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This eBook from the Gutenberg Project consists of approximately 276 pages of information about The Mad King.

THE GRATITUDE OF A KING

At the cry silence fell upon the throng.  Every head was turned toward the great doors through which the head of a procession was just visible.  It was a grim looking procession—­the head of it, at least.

There were four khaki-clad trumpeters from the Royal Horse Guards, the gay and resplendent uniforms which they should have donned today conspicuous for their absence.  From their brazen bugles sounded another loud fanfare, and then they separated, two upon each side of the aisle, and between them marched three men.

One was tall, with gray eyes and had a reddish-brown beard.  He was fully clothed in the coronation robes of Leopold.  Upon his either hand walked the others—­Lieutenant Butzow and a gray-eyed, smooth-faced, square-jawed stranger.

Behind them marched the balance of the Royal Horse Guards that were not already on duty within the cathedral.  As the eyes of the multitude fell upon the man in the coronation robes there were cries of:  “The king!  Impostor!” and “Von der Tann’s puppet!”

“Denounce him!” whispered one of Peter’s henchmen in his master’s ear.

The Regent moved closer to the aisle, that he might meet the impostor at the foot of the chancel steps.  The procession was moving steadily up the aisle.

Among the clan of Von der Tann a young girl with wide eyes was bending forward that she might have a better look at the face of the king.  As he came opposite her her eyes filled with horror, and then she saw the eyes of the smooth-faced stranger at the king’s side.  They were brave, laughing eyes, and as they looked straight into her own the truth flashed upon her, and the girl gave a gasp of dismay as she realized that the king of Lutha and the king of her heart were not one and the same.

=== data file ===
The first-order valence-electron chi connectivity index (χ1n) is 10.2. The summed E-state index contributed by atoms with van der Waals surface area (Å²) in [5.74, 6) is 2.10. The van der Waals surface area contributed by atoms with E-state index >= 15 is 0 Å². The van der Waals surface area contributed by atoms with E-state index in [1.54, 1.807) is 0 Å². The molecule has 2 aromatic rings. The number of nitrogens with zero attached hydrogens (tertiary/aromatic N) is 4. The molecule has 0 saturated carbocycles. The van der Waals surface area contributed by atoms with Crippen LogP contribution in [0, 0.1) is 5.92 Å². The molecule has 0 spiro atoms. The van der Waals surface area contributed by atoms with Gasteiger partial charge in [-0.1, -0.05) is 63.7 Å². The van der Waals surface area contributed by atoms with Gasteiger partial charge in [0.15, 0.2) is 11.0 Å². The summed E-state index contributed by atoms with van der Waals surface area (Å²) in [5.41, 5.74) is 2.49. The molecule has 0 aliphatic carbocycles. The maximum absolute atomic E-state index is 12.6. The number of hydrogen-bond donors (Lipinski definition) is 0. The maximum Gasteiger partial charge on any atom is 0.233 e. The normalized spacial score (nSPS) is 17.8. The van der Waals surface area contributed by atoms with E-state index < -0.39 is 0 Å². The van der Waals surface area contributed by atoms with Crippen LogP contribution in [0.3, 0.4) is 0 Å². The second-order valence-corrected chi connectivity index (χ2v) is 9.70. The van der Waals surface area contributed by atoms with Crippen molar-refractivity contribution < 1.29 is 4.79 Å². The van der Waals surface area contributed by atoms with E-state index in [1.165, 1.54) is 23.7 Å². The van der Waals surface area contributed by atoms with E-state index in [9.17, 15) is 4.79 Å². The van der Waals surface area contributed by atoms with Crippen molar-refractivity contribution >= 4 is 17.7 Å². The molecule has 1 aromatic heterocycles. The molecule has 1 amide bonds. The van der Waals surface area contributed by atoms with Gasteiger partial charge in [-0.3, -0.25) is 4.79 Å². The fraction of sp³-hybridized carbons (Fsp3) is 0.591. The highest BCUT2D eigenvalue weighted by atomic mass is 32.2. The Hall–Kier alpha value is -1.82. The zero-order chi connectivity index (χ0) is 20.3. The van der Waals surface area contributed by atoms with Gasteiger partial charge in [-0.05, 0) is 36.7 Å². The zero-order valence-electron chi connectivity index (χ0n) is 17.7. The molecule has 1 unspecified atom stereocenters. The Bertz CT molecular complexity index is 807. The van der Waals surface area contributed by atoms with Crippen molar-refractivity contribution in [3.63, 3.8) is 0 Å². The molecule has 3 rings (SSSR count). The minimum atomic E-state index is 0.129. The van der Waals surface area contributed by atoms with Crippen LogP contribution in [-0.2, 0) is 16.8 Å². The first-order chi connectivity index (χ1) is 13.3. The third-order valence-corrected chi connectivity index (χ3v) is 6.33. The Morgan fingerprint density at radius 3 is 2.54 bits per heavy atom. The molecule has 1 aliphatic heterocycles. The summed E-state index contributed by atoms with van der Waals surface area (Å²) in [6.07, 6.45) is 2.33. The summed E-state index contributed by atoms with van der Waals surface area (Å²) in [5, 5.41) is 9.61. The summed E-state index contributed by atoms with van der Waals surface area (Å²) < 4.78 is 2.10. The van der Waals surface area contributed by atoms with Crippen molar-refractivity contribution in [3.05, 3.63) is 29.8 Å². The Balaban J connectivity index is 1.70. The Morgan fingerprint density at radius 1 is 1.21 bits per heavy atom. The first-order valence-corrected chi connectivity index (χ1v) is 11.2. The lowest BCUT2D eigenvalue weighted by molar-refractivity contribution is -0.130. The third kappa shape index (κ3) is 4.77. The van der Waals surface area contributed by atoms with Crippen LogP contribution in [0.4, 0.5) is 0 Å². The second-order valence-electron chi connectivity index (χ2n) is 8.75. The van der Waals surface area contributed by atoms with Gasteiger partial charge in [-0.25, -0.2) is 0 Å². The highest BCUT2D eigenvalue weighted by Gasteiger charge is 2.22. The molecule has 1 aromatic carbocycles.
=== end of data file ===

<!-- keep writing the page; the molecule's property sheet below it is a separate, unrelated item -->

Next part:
At last the head of the procession was almost at the foot of the chancel steps.  There were murmurs of:  “It is not the king,” and “Who is this new impostor?”

Leopold’s eyes were searching the faces of the close-packed nobility about the chancel.  At last they fell upon the face of Peter.  The young man halted not two paces from the Regent.  The man went white as the king’s eyes bored straight into his miserable soul.

“Peter of Blentz,” cried the young man, “as God is your judge, tell the truth today.  Who am I?”

The legs of the Prince Regent trembled.  He sank upon his knees, raising his hands in supplication toward the other.  “Have pity on me, your majesty, have pity!” he cried.

“Who am I, man?” insisted the king.

“You are Leopold Rubinroth, sire, by the grace of God, king of Lutha,” cried the frightened man.  “Have mercy on an old man, your majesty.”

“Wait!  Am I mad?  Was I ever mad?”

“As God is my judge, sire, no!” replied Peter of Blentz.

Leopold turned to Butzow.

“Remove the traitor from our presence,” he commanded, and at a word from the lieutenant a dozen guardsmen seized the trembling man and hustled him from the cathedral amid hisses and execrations.

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